How to Stop De-motivating Your Team
Startup CEO coach Dave Kashen on why CEOs should attend Women 2.0 partner event LEVERAGE and learn how to keep their teams motivated.
By Dave Kashen (Startup CEO Coach)
You think it’s about motivating people…
Startup CEOs and executives often ask me: “How do I motivate my team members?: “How do I get them to want to stay late into the night and power through their weekends?” The common theory is that there’s something you need to do to amp up the motivation of your team members.
…but really it’s about NOT de-motivating people.
You’re asking the wrong question. Most of the people who work in startups are already pretty darn motivated. The set of achievements they have amassed by the time you hire them required a tremendous amount of self-discipline, effort and focus – a ton of intrinsic motivation. The real question you should be asking is:
“How do I stop de-motivating my team members?”
If you understand what de-motivates people…
Neuroscience researcher David Rock notes that as social creatures, our brains are wired for maximizing social rewards and minimizing social threats. In essence, social needs are treated in the brain in much the same way as the need for food and water. Rock cites five specific domains of social needs, which he conveniently refers to as the SCARF model:
…and how startup execs accidentally de-motivate their teams…
Almost all of the startup leaders I’ve interacted with as a leadership coach and trainer inadvertently diminish their team members’ sense of status, certainty, autonomy, relatedness and fairness nearly everyday. Here are some of the common ways that startup execs accidentally threaten and de-motivate their team members:
- Give feedback poorly
- Assign a task to someone that is below their ability without addressing it
- Praise someone (else) without clear merit
- Fail to let people know what’s expected of them
- Change goals or priorities without explanation
- Hide key information like how much money is left in the bank
- Under-manage (people need the right level of autonomy, more is not always better)
- Fail to provide sufficient context (vision, goals, priorities, values, interdependencies, etc.) for people to make good decisions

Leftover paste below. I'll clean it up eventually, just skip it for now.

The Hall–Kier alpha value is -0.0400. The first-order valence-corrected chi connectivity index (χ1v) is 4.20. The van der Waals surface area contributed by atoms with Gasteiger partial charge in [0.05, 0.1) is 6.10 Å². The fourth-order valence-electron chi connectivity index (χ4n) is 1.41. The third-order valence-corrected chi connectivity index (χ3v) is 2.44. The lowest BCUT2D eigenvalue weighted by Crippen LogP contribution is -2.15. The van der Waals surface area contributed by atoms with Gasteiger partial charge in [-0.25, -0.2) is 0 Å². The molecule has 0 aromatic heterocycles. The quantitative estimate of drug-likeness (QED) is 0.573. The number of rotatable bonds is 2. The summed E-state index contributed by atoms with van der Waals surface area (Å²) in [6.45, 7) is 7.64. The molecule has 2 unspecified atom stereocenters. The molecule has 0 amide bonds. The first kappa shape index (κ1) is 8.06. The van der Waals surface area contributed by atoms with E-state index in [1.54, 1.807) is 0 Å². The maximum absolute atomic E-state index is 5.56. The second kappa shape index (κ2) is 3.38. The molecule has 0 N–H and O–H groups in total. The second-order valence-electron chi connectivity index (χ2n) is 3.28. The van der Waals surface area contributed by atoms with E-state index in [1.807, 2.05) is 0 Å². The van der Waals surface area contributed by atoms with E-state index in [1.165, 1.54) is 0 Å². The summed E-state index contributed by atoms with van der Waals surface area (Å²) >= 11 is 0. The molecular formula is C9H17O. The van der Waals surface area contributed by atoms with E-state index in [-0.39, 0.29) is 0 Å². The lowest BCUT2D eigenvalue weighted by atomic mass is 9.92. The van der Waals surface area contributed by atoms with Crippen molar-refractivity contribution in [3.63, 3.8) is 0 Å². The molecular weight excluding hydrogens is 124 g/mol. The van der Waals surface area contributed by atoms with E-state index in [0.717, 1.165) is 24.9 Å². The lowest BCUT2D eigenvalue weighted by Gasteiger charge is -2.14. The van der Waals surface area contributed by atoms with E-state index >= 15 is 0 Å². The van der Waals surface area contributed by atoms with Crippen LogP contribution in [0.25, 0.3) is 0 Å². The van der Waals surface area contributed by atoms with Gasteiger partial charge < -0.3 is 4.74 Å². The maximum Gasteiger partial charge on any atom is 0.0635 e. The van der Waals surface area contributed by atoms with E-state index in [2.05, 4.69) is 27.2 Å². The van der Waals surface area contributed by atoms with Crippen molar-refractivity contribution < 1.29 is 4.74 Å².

- Keep too much distance between themselves and team members to keep things ‘professional’
- Keep meetings too efficient by not creating time for chit chat
- Under-value social time and trying to get people to ‘stay focused’
- Play favorites by allocating disproportionate time, attention or resources to certain people
- Use titles and roles carelessly without having clear qualifications for each role/title
- Make ad hoc personnel-related decisions instead of having policies (comp, vacation, maternity/paternity leave, promotions, etc.)
…then you can stop accidentally de-motivating your team.
Which ones of these do you do? What else do you do without realizing it that might increase the threat response and reduce motivation in your team members? For the next two weeks, keep the SCARF model in mind, notice when people’s social safety is threatened and be conscious of when you may be undermining team member’s social needs. You’ll be surprised to learn how you’ve been unknowingly de-motivating people – and have the opportunity to course correct and unleash people’s natural motivation.
If you want to learn more and become an awesome startup CEO…
The natural instincts that enable you to be a great entrepreneur aren’t the same as the skills, knowledge and self-reflection it takes to be a great leader and scale your team and culture after you’ve found product-market fit. Your startup can only grow to be as successful as you have the bandwidth to scale it.
If you’re a startup CEO focused on scaling your business, I invite you to apply to attend LEVERAGE on November 8 – 9 in San Francisco. LEVERAGE is a two-day leadership workshop for an intimate group of 20 amazing startup CEOs, designed to rapidly accelerate your ability to scale your organization and culture. The event brings together world class leadership coaches and trainers with some of the best mentors in Silicon Valley to address your specific challenges and enable you to immediately apply the learning and personal growth to your business – so things will be different when you go back to work on Monday. To learn more, click here.
I’m happy we are working with Women 2.0 and look forward to applications from this vibrant network.
About the writer: Dave is founder of Unleashed, the premier leadership development firm for startups. He has spent the last five years coaching CEOs and executive teams of the most promising, fast-growing, venture-funded technology startups, including Facebook, Zynga, Indiegogo, Kiva, Klout, Flixster, Rypple, Wikia, CrowdFlower, Pocket Gems, and many others.